This Baltimore Annual Conference, had not only fixed the rules and regulations, but also named the place of meeting of the next General Conference in 1824, in Baltimore. The Annual Conference of 1823, met April 10, and at the opening a very few were present, but all the members answered to their names before the close of the session. Don Carlos Hall, having died during the year, the announcement of his death, together with the memorial services, caused a gloom of sadness over the whole conference. By a unanimous vote Brother Charles Hackett, a layman, was elected steward in his place.

        Henry Harden and Jacob Richardson were the movers in agreement which was reached, that the Annual Conference have the selection of delegates from the district of Baltimore to the General Conference.


Handy, James A. Scraps of African Methodist Episcopal History. 1902. P. 26 – 28.


Brief note on Rev. Lucius C. Matlack, radical abolitionist and author with close connections to Frederick Douglass and the Delmarva

Periphery yet central to the work of uncovering the lost history of Frederick Douglass on the Eastern Shore is uncovering the lost history of the abolitionist movement on the Delmarva.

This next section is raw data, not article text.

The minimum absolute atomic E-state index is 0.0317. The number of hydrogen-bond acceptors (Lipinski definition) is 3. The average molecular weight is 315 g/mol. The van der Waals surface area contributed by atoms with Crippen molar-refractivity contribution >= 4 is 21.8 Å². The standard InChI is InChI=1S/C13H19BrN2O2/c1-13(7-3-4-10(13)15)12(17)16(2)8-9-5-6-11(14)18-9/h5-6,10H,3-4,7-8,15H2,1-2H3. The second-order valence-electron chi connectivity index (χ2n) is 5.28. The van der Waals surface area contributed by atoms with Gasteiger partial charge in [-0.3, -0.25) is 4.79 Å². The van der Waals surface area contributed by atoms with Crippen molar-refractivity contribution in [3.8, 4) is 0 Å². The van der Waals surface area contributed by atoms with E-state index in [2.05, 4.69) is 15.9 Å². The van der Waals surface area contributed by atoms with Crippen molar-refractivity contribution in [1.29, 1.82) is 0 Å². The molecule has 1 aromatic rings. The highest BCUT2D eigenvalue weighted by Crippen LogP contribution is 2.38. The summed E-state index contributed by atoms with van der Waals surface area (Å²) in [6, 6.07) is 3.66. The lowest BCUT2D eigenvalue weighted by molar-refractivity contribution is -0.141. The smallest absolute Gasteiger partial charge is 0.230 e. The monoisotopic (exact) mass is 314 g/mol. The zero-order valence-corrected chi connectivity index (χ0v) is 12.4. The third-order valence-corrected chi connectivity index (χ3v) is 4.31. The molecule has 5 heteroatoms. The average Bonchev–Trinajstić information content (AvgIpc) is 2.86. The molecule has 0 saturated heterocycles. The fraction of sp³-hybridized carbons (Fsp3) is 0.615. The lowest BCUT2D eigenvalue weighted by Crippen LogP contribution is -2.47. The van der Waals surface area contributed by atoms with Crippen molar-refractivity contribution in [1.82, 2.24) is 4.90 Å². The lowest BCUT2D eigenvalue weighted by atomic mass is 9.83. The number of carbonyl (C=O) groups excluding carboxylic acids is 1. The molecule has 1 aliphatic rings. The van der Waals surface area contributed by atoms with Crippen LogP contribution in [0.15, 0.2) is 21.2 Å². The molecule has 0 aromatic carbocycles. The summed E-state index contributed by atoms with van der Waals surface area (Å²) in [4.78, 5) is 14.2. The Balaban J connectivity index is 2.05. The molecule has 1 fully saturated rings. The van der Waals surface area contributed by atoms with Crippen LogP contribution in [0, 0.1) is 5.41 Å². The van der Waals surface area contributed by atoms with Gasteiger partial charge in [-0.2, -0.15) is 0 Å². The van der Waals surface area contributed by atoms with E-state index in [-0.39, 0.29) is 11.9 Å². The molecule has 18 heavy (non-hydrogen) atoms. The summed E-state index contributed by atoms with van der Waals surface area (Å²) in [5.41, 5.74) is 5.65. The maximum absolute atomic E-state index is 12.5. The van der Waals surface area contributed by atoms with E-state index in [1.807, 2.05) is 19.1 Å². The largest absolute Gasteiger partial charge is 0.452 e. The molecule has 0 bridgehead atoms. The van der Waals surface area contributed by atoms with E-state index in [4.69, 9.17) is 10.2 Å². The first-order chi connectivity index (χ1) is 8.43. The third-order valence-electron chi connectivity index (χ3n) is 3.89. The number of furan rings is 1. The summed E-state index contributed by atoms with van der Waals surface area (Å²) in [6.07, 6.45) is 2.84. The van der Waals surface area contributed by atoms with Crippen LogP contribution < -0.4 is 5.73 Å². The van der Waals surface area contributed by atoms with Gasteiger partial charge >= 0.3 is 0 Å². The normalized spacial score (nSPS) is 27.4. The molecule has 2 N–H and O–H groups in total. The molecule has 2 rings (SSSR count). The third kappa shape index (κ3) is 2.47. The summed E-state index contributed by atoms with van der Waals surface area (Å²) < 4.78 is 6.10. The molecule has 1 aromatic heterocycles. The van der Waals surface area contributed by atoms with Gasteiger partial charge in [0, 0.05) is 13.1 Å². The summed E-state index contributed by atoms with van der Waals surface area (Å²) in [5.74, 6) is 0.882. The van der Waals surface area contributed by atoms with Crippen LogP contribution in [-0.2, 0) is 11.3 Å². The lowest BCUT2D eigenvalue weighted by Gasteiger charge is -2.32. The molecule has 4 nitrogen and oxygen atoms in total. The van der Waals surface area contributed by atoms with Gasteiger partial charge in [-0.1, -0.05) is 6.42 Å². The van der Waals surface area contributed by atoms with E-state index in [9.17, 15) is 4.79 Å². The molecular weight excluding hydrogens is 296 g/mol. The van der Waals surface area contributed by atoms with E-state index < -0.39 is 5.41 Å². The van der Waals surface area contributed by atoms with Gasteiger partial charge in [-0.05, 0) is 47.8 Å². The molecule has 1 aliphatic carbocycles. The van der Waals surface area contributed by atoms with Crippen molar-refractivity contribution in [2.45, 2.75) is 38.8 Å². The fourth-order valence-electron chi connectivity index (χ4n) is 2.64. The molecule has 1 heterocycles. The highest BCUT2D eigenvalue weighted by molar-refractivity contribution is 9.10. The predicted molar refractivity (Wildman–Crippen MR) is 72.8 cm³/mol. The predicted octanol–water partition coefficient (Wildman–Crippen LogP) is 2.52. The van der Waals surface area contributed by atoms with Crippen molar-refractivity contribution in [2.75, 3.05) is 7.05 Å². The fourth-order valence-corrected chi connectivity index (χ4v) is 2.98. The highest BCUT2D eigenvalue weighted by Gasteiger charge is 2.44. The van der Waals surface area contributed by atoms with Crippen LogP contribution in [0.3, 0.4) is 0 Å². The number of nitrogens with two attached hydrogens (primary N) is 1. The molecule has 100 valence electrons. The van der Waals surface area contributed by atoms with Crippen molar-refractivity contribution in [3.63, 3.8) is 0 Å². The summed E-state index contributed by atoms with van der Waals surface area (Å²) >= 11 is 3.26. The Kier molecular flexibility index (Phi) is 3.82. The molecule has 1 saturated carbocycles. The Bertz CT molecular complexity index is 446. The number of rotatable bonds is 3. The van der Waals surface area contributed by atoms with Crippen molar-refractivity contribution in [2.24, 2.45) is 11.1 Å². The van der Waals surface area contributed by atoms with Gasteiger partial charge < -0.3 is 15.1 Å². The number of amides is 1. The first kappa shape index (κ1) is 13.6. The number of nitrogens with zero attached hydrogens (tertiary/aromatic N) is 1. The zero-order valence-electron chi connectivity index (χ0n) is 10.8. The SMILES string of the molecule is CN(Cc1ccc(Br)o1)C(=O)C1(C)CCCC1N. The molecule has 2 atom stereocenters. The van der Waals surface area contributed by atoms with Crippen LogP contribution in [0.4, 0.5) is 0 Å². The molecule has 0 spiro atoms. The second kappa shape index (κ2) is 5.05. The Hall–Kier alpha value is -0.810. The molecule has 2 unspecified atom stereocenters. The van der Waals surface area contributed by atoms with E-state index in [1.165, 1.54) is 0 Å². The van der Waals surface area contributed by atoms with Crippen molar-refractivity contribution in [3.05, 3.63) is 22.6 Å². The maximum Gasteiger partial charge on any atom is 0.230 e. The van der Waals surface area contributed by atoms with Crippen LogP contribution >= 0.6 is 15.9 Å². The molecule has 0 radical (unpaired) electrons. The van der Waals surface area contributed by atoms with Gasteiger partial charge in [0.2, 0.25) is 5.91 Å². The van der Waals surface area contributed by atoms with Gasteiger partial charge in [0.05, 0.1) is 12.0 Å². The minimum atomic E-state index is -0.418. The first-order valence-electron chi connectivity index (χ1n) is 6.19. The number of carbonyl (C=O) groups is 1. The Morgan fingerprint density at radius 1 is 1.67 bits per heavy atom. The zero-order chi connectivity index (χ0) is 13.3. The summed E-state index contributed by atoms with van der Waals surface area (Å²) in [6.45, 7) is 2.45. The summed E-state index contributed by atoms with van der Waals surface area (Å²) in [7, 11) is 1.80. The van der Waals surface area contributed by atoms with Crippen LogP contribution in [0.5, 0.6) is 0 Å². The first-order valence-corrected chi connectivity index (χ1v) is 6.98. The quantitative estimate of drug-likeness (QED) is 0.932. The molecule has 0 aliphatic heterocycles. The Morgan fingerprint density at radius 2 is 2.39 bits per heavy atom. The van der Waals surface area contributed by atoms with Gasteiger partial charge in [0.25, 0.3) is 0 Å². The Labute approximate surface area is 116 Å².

While Quakers are most commonly valorized and identified with the abolitionist movement in the popular consciousness of the lay historian, the establishment and growth of the Methodist movement on the Eastern Shore is consequential to a more thorough understanding and fluency of the American Antislavery Movement.

Riding throughout the western expanse of the state of Maryland and the Delmarva Peninsula Francis Asbury carried forth a message, while although not abolitionist in nature was antislavery, consistent with the 1784 conference formalizing the Methodist Episcopal Church in the United States which declared slaveholders ineligible for Methodist membership.

Out of this tradition emerged Lucius C. Matlack. Born a Quaker in Baltimore City in 1816, Matlack was educated in Philadelphia where he converted to Methodism. Due his proclivity for radical abolitionism he was expelled from the Philadelphia area in the late 1830s. Setting up in the area of Lowell, Massachusetts Matlack was admitted to the New England Conference where he became involved in publishing enterprises.

In 1849 Rev. Matlack wrote an introduction to Henry Bibb’s Narrative of the Life and Adventures of Henry Bibb, an American Slave, Written by Himself.

Henry Bibb (1815 – 1854)